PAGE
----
The Dental Corps of the United States Navy consists of naval officers who have either a Doctorate in Dental Surgery or Dental Medicine (D.D.S. or D.M.D.) and who practice dentistry caring for sailors and marines. In overseas locations they also treat dependent family members. Dental officers are usually appointed to the rank of Lieutenant (O-3) but may be appointed at higher ranks with significant practice experience or advanced specialty training. Most attend the Officer Indoctrination School (OIS) at NETC Newport, RI. as opposed to the more well known accession training programs of Officer Candidate School (OCS), Reserve Officer Training Corps (ROTC), or the Naval Academy. Historically, there were independent commands comprised of dental officers, enlisted dental assistants and hygienists but recently the Navy has integrated the dental personnel into the overall Military Treatment Facility commands worldwide. This was done to save money by reducing duplication of administrative billets. The Navy also employs civilian dentists, hygienists and assistants in some locations. Dental officer pay is less than what is comperable in private practice but the workload is correspondingly less. The United States Navy (USN) is the branch of the United States armed forces responsible for conducting naval operations around the globe. ...
Categories: United States Navy stubs | United States Navy
Official U.S. Navy file photo of Cmdr. Jerry Torres, a dentist attached to the 31st Marine Expeditionary Unit (31st MEU), injecting a patient with anesthetic before repairing a tooth.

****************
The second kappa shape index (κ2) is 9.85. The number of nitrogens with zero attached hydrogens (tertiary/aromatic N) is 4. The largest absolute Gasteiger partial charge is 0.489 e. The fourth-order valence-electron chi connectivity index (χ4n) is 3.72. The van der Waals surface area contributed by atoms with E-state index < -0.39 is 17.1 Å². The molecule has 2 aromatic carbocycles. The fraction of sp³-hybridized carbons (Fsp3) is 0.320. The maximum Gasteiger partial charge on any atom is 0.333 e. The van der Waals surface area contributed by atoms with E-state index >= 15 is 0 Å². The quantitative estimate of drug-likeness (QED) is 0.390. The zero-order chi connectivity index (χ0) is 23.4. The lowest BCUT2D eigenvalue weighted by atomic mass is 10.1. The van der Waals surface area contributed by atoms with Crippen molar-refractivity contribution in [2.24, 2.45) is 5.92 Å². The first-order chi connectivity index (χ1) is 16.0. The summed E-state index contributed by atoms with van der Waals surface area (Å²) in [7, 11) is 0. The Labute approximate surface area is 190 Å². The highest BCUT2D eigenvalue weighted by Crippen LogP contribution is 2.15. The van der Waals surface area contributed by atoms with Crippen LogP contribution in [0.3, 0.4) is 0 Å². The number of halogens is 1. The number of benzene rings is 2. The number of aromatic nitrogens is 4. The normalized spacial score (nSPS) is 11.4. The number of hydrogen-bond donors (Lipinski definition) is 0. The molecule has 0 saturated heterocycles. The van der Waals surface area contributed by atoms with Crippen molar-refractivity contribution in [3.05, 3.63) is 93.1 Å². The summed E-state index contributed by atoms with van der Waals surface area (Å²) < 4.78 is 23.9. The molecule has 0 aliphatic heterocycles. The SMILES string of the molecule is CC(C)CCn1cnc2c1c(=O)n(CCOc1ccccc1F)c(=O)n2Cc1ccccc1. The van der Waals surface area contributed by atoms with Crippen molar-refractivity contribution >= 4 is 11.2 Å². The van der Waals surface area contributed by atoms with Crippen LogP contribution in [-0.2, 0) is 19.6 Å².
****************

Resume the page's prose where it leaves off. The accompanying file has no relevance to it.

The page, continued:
DentalCorps officers ensured that Navy and Marine Corps forces were deployed at levels of dental readiness at or exceeding 95 percent, with many units deploying at 100 percent," said Rear Adm. Dennis D. Woofter, chief of the DentalCorps.
The DentalCorps is currently working on two new initiatives, which include OIF after-action reports and optimization of dental services at dental treatment facilities.
Dental officer work load may be less than that of private practice but the stress and demand that operational billets place on the officer as well as his/her family far surpasses that of the private sector.
Although the number of patients seen by the dental officer may be less than that of a private practitioner, his duties and responsibilities far surpass that of his / her civilian counterpart.
A dental officer is greatly underpaid when taking into consideration the burden of family separation, his/her level of professional skill and responsibility in life threatening and often arduous situations when compared to his civilian counterpart.
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